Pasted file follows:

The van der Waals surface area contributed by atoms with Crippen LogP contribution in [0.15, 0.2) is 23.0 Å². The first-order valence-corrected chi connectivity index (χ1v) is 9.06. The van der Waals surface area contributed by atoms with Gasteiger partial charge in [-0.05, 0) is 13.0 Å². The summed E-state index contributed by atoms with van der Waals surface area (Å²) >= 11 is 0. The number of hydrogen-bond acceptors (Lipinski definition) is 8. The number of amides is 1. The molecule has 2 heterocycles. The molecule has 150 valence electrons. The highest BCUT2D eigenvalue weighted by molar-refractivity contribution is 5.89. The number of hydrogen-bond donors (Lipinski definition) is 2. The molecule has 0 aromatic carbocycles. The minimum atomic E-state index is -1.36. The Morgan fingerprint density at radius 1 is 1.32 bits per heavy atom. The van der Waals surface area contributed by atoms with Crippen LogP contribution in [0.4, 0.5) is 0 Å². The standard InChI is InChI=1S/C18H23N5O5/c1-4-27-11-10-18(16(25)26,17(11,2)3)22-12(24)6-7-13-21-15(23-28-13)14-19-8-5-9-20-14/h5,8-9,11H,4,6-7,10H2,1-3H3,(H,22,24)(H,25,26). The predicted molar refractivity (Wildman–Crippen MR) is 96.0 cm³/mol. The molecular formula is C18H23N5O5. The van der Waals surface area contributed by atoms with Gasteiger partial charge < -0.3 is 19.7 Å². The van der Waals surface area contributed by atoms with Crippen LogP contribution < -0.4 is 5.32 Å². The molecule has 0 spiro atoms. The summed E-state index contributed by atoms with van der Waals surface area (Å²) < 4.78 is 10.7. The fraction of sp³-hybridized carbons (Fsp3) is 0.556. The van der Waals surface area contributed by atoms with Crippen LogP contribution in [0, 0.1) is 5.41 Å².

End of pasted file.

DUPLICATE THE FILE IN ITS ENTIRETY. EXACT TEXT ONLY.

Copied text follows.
The van der Waals surface area contributed by atoms with Crippen LogP contribution in [0.15, 0.2) is 23.0 Å². The first-order valence-corrected chi connectivity index (χ1v) is 9.06. The van der Waals surface area contributed by atoms with Gasteiger partial charge in [-0.05, 0) is 13.0 Å². The summed E-state index contributed by atoms with van der Waals surface area (Å²) >= 11 is 0. The number of hydrogen-bond acceptors (Lipinski definition) is 8. The number of amides is 1. The molecule has 2 heterocycles. The molecule has 150 valence electrons. The highest BCUT2D eigenvalue weighted by molar-refractivity contribution is 5.89. The number of hydrogen-bond donors (Lipinski definition) is 2. The molecule has 0 aromatic carbocycles. The minimum atomic E-state index is -1.36. The Morgan fingerprint density at radius 1 is 1.32 bits per heavy atom. The van der Waals surface area contributed by atoms with Crippen LogP contribution in [0.4, 0.5) is 0 Å². The standard InChI is InChI=1S/C18H23N5O5/c1-4-27-11-10-18(16(25)26,17(11,2)3)22-12(24)6-7-13-21-15(23-28-13)14-19-8-5-9-20-14/h5,8-9,11H,4,6-7,10H2,1-3H3,(H,22,24)(H,25,26). The predicted molar refractivity (Wildman–Crippen MR) is 96.0 cm³/mol. The molecular formula is C18H23N5O5. The van der Waals surface area contributed by atoms with Gasteiger partial charge < -0.3 is 19.7 Å². The van der Waals surface area contributed by atoms with Crippen LogP contribution < -0.4 is 5.32 Å². The molecule has 0 spiro atoms. The summed E-state index contributed by atoms with van der Waals surface area (Å²) < 4.78 is 10.7. The fraction of sp³-hybridized carbons (Fsp3) is 0.556. The van der Waals surface area contributed by atoms with Crippen LogP contribution in [0, 0.1) is 5.41 Å².